You can take the leg and see how you know you can move it as within the pain threshold after the operation. Don't go any higher than 90 degrees, but quite a lot of people will not be able to even to go to 90 degrees. So you need to just, just test it. Just take the leg, always have a hand to stabilize the hip and to bring the leg up, lift the leg always when they're lying in a a semi supine position rather than lying flat. So they've got the steps, stability of the good leg being bent. The question is about the leg slides when we were lying in semi-sweet pined and the one where we bent the knee. Dan, how much engagement of the muscles we want. Do you know, I don't really want you to think of engagement. I want you to think more of movement.

I want you to think as the leg slides up. Um, it just, you just bend the knee so naturally bends the knee and then Dan, so you're not thinking hamstring quads. It's just what happens when I bend my knee. I will do that for quite a while. Just this bending and straightening and opening, and then I'll start adding on, try and feel what's happening as you bend your knee up, see, feel what's happening to your hamstring. Actually where I'll start is field what's happening to your abdominals as you lift the leg and then start working.

And so you, you, you let the feeling rather than saying hamstrings, glutes. Abductors I never give too much feedback to begin with. Basically, these are very simple exercises because I want them to be most of them without equipment because if I want them to do their program at home, they don't have equipment and they, you can, I want them to do a regular on a regular basis. I mean, if you see a client twice a week, that is not enough. They should be doing something every day, sometimes twice a day, just to really get the, um, to get the rehab working. Okay. Thank you.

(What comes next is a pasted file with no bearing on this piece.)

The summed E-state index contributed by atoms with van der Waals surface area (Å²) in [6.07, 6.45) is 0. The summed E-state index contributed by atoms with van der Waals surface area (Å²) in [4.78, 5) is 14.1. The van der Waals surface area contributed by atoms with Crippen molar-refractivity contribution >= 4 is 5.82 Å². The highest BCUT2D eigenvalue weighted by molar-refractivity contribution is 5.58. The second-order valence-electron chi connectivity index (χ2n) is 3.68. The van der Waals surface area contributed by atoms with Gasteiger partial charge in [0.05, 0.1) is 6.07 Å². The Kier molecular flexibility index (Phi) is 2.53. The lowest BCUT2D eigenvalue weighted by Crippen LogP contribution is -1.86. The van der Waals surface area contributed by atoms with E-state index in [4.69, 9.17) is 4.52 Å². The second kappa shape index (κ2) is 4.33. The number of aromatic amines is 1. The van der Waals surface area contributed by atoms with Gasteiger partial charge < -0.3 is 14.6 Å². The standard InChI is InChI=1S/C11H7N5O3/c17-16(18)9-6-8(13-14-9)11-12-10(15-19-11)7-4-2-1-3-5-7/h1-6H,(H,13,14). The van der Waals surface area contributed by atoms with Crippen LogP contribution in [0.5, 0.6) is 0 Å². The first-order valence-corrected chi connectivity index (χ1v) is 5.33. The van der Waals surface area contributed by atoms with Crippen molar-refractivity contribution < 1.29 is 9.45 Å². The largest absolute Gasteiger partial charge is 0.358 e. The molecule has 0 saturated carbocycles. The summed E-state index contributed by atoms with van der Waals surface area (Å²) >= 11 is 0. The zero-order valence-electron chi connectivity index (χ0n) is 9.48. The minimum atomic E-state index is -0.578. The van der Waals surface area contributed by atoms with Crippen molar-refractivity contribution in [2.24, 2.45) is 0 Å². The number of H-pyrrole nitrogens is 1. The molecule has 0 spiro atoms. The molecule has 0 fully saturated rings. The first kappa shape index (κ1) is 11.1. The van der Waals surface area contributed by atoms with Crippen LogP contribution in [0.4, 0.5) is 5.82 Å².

1 person likes this.
Very interesting and useful workshop. I liked the clearly explained exercises and the detailed background information. Purchasing this workshop is definitely worth doing, thank you Alan.
Thanks Alan, always is an honor to listen your valuable experience.
Ellyn B
Thank you so much, your explanations are very clear and informative. So glad I purchased this workshop, It has really helped me understand movement around hip replacements.  
Thank you, Alan! Lots of things to think about.
Thank you Alan for sharing your experience and insight with us.Always a pleasure!
Slowing down is useful for both client and teacher!